This would mark a considerable shift in the culture of spaceflight, effectively beginning a new era of regular non-government human activities in space.

While commercial flights to the ISS would open the door to space for private citizens, several companies aren’t content to wait for permission. In fact, Virgin, the company which ferried Roy McBride to the Moon, is making moves to get there itself.

Spacship Two

Virgin Galactic, the spaceflight arm of the Virgin Group, is developing its own planes intended for commercial spaceflight. The original intent was to have flights in progress by 2009, but the project encountered a few setbacks, not unheard of in this arena.

Still, earlier this year, two of Virgin’s test pilots were awarded astronaut wings by the U.S. Department of Transportation after a successful flight to 51.4 miles above Earth’s surface, surpassing the 50-mile benchmark recognized by the department.

Virgin Galactic is currently operating out of Spaceport America, in New Mexico. The site serves as the first purpose-built commercial spaceport in the world. Sitting on 18,000 acres, the spaceport offers a rocket launchpad, hangers for holding spacecraft, and an impressive runway built with landing space planes in mind.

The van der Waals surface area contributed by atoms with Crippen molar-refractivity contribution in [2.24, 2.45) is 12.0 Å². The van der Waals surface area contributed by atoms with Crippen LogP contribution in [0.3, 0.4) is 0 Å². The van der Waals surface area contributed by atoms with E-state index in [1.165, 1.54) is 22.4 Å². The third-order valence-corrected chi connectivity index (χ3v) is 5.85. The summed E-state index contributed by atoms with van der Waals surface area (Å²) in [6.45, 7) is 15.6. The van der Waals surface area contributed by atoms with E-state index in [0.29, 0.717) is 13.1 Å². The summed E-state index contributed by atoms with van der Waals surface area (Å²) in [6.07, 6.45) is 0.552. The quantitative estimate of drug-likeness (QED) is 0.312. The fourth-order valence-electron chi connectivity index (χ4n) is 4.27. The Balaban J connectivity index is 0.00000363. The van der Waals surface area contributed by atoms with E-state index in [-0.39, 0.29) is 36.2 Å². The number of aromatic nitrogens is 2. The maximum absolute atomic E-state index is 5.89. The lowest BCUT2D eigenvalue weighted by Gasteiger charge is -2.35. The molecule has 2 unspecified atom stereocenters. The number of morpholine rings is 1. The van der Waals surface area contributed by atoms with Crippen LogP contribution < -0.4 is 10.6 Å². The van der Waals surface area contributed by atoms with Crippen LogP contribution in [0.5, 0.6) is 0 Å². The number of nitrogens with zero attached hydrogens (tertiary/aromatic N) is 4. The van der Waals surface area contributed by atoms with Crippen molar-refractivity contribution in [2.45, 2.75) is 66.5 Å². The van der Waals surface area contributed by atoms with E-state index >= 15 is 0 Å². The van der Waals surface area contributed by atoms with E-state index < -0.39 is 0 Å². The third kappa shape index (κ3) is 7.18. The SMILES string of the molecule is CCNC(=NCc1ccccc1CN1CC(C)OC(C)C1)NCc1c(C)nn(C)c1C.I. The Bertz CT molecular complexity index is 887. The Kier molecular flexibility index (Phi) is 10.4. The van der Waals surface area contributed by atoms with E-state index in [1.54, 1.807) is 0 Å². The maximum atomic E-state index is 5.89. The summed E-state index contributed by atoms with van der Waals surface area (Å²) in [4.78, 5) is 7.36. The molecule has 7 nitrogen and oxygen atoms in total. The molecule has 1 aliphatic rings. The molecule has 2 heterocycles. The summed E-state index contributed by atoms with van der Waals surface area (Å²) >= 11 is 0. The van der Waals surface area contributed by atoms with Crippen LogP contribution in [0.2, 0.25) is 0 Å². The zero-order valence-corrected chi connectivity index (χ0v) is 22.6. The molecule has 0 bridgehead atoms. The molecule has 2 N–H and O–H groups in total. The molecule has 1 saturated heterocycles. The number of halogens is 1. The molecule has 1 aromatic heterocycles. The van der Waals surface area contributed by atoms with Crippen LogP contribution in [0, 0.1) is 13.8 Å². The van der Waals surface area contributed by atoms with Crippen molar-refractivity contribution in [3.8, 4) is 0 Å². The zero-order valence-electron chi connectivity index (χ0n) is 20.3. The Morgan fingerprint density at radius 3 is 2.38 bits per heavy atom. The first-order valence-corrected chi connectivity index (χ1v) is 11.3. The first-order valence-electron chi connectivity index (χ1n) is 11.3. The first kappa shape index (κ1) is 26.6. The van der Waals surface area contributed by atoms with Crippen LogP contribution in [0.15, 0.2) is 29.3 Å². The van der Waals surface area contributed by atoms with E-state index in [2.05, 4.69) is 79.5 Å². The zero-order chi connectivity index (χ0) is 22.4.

Once Virgin’s commercial operations get off the ground, the primary focus will be tourism. The company will offer suborbital flights for a fee, but that’s just the beginning. While initial flights will take off and land at the same location, the ultimate goal is point-to-point flights to different locations around the world. This would require considerably more spaceports in varying locations, but could revolutionize travel. At least for those who can afford it.

Because these flights would be happening at such high altitudes and traveling at such incredible speeds, travel times would be drastically reduced. These sorts of point-to-point spaceflights could deliver a passenger from L.A. to Hong Kong in two hours.

Hangar Runway

Robert Yowell, however, holds a grander view of what commercial spaceflight is trying to do. Yes, they are trying to accomplish the decades-old dream of spaceflight for the common person, but it isn’t just about making money.